Hollywood hasn’t had the best track record when it comes to diversifying its stories but as the industry is changing immensely due to new streaming platforms, so are the stories it is telling. From the #OscarSoWhite debacle to decades of upholding unrealistic body and beauty standards to a dearth of roles for people with disability, there is a lot the industry has to learn about representation and inclusivity.
Certain studios, like Pixar, are trying to be a bright spot against an otherwise rather problematic backdrop, with new releases that center on minority communities, and “non-majority” storytellers taking the helm of forthcoming productions. The animation studio in particular is generating praise with two of its latest releases, which focus squarely on minority-led stories.
While it won’t be hitting theatres until March 2022, “Turning Red” is already turning heads with its unique storyline: it follows the day to day of Mei Lee, a Chinese-Canadian teenage girl struggling with puberty and an overbearing mom — and this little problem of turning into a giant red panda. Voiced by actress Rosalie Chiang, Mei transforms into a larger-than-life red panda when she gets overwhelmed, while her mother, Ming, who is voiced by Sandra Oh, is never far behind, overdoing it on the doting.
With the official trailer released last week, it’s clear that even if none of us turn into giant red pandas when we get too excited, there’s something deeply relatable to this cute and touching story. And it makes a lot of sense that “Turning Red” is tugging heartstrings while inducing laughter: it’s directed by Chinese-Canadian Domee Shi, the first woman to direct a short form film for Pixar with the highly entertaining and critically acclaimed “Bao”.
Set in Toronto, “Turning Red” trailer already offers a few visual nuggets that Asian audiences will relate to, from Ming’s coiffed hair and ensemble to the festive red lanterns adorning Toronto’s Chinatown. Even small cameos, such as a Sikh school guard, have many touched by the representation.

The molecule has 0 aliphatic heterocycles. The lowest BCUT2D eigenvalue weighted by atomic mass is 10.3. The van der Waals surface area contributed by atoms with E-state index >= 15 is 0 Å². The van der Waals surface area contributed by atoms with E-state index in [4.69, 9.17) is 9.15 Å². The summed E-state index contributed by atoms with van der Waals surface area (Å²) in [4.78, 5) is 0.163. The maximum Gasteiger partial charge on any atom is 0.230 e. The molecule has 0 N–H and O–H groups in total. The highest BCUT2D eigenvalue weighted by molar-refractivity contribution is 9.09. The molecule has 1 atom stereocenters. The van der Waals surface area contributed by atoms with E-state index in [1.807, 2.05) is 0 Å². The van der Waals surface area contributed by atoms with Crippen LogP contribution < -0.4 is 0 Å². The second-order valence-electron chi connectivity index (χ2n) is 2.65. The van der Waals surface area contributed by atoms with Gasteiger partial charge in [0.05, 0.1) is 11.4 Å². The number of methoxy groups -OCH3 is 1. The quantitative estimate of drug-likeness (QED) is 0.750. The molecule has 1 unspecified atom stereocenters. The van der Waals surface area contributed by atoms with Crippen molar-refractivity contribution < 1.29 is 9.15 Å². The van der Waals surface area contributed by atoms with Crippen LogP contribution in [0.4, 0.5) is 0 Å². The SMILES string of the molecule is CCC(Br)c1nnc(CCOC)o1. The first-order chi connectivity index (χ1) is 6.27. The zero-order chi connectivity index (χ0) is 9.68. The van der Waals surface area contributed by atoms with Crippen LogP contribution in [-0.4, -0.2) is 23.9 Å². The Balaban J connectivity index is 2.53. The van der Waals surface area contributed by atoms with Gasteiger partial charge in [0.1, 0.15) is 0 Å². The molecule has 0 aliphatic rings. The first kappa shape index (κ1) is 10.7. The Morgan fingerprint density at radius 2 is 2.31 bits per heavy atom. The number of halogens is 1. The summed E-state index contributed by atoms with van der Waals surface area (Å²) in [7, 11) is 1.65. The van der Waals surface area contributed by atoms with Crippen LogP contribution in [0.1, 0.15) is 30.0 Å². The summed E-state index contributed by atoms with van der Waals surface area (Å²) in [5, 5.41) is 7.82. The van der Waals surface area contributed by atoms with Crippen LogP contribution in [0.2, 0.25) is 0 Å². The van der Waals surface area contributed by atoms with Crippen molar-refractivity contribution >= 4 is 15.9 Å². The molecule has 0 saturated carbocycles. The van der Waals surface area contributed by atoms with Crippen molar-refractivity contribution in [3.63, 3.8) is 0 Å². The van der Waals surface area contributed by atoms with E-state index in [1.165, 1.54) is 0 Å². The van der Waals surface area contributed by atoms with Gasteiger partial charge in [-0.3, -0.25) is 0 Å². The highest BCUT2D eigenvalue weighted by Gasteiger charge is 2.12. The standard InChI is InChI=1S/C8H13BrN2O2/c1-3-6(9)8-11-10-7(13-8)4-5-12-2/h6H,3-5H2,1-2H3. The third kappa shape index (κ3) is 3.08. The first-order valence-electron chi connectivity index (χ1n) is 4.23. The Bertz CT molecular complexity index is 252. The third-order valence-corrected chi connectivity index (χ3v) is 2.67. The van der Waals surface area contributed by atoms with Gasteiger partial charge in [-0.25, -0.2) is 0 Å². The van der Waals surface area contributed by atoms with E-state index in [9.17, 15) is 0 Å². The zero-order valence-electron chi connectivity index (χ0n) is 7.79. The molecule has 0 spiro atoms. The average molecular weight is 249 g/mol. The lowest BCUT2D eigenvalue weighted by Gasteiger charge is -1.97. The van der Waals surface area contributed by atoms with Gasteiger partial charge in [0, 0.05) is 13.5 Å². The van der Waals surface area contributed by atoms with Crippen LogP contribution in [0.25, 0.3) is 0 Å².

Likewise “Luca”, another recent release from Pixar, is being applauded for its themes of acceptance and identity through the story of two sea-monster boys named Luca and Alberto. As the duo navigate life “out” of the water, they have to hide their sea-monster identities for fear of being rejected by humans.
Initially the film’s trailer led fans to excitedly speculate whether “Luca” was a gay or queer film, with its coming-of-age tale and the portrayal of intimate yet ambiguous bonds. However director Enrico Casarosa clarified the movie is not necessarily intended to be a straight or queer love story, it’s more about “friendship before girlfriends and boyfriends come into complicate things,” he said in an interview.
Regardless, viewers yearning for greater LGBTQ+ representation are taking away their own message from the film, particularly as they identify parallels in Luca’s story with their own personal experiences.
“Luca” is currently playing in cinemas in Hong Kong.
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